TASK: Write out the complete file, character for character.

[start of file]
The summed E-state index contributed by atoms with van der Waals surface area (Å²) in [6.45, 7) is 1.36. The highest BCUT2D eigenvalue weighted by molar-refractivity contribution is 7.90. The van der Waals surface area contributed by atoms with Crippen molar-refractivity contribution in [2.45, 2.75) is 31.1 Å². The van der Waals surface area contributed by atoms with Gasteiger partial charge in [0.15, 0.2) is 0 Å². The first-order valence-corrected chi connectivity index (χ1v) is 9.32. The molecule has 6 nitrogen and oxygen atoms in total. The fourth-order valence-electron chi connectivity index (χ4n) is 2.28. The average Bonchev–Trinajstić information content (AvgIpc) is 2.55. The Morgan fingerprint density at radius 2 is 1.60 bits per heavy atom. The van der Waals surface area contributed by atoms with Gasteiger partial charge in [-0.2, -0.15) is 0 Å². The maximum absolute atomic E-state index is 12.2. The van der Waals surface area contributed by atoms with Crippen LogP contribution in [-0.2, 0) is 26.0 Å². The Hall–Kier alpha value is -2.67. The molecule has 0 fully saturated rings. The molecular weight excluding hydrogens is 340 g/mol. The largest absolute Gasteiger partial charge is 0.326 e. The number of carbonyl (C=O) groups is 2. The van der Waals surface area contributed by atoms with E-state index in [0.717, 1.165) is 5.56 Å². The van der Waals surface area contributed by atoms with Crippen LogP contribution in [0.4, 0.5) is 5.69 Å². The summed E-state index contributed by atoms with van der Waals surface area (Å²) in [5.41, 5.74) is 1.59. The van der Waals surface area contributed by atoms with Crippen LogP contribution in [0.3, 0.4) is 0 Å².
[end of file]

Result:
The summed E-state index contributed by atoms with van der Waals surface area (Å²) in [6.45, 7) is 1.36. The highest BCUT2D eigenvalue weighted by molar-refractivity contribution is 7.90. The van der Waals surface area contributed by atoms with Crippen molar-refractivity contribution in [2.45, 2.75) is 31.1 Å². The van der Waals surface area contributed by atoms with Gasteiger partial charge in [0.15, 0.2) is 0 Å². The first-order valence-corrected chi connectivity index (χ1v) is 9.32. The molecule has 6 nitrogen and oxygen atoms in total. The fourth-order valence-electron chi connectivity index (χ4n) is 2.28. The average Bonchev–Trinajstić information content (AvgIpc) is 2.55. The Morgan fingerprint density at radius 2 is 1.60 bits per heavy atom. The van der Waals surface area contributed by atoms with Gasteiger partial charge in [-0.2, -0.15) is 0 Å². The maximum absolute atomic E-state index is 12.2. The van der Waals surface area contributed by atoms with Crippen LogP contribution in [-0.2, 0) is 26.0 Å². The Hall–Kier alpha value is -2.67. The molecule has 0 fully saturated rings. The molecular weight excluding hydrogens is 340 g/mol. The largest absolute Gasteiger partial charge is 0.326 e. The number of carbonyl (C=O) groups is 2. The van der Waals surface area contributed by atoms with E-state index in [0.717, 1.165) is 5.56 Å². The van der Waals surface area contributed by atoms with Crippen LogP contribution in [0.4, 0.5) is 5.69 Å². The summed E-state index contributed by atoms with van der Waals surface area (Å²) in [5.41, 5.74) is 1.59. The van der Waals surface area contributed by atoms with Crippen LogP contribution in [0.3, 0.4) is 0 Å².